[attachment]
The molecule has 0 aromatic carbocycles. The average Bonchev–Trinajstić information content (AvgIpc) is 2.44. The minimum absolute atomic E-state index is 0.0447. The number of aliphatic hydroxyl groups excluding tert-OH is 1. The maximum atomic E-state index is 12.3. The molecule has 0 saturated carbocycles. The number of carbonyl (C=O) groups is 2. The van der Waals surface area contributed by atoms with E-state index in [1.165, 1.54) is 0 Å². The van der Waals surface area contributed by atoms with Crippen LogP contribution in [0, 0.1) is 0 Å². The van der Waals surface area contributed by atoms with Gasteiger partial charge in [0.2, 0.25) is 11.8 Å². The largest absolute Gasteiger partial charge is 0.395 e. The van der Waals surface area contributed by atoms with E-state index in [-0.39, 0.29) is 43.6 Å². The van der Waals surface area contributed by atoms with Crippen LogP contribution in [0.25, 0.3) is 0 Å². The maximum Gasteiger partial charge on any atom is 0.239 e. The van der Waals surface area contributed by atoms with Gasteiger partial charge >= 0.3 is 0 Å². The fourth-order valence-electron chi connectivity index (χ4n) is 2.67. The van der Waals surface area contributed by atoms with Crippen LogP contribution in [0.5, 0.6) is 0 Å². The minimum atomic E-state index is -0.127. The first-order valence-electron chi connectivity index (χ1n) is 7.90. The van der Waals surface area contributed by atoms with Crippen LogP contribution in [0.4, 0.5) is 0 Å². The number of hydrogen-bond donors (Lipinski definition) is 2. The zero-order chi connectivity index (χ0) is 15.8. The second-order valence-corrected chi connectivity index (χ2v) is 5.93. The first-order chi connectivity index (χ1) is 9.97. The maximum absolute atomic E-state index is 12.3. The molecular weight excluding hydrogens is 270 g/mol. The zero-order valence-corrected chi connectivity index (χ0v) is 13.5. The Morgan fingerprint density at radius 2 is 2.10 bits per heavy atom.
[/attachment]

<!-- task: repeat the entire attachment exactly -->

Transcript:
The molecule has 0 aromatic carbocycles. The average Bonchev–Trinajstić information content (AvgIpc) is 2.44. The minimum absolute atomic E-state index is 0.0447. The number of aliphatic hydroxyl groups excluding tert-OH is 1. The maximum atomic E-state index is 12.3. The molecule has 0 saturated carbocycles. The number of carbonyl (C=O) groups is 2. The van der Waals surface area contributed by atoms with E-state index in [1.165, 1.54) is 0 Å². The van der Waals surface area contributed by atoms with Crippen LogP contribution in [0, 0.1) is 0 Å². The van der Waals surface area contributed by atoms with Gasteiger partial charge in [0.2, 0.25) is 11.8 Å². The largest absolute Gasteiger partial charge is 0.395 e. The van der Waals surface area contributed by atoms with E-state index in [-0.39, 0.29) is 43.6 Å². The van der Waals surface area contributed by atoms with Crippen LogP contribution in [0.25, 0.3) is 0 Å². The maximum Gasteiger partial charge on any atom is 0.239 e. The van der Waals surface area contributed by atoms with Gasteiger partial charge >= 0.3 is 0 Å². The fourth-order valence-electron chi connectivity index (χ4n) is 2.67. The van der Waals surface area contributed by atoms with Crippen LogP contribution in [0.5, 0.6) is 0 Å². The minimum atomic E-state index is -0.127. The first-order valence-electron chi connectivity index (χ1n) is 7.90. The van der Waals surface area contributed by atoms with Crippen LogP contribution in [0.4, 0.5) is 0 Å². The number of hydrogen-bond donors (Lipinski definition) is 2. The zero-order chi connectivity index (χ0) is 15.8. The second-order valence-corrected chi connectivity index (χ2v) is 5.93. The first-order chi connectivity index (χ1) is 9.97. The maximum absolute atomic E-state index is 12.3. The molecular weight excluding hydrogens is 270 g/mol. The zero-order valence-corrected chi connectivity index (χ0v) is 13.5. The Morgan fingerprint density at radius 2 is 2.10 bits per heavy atom.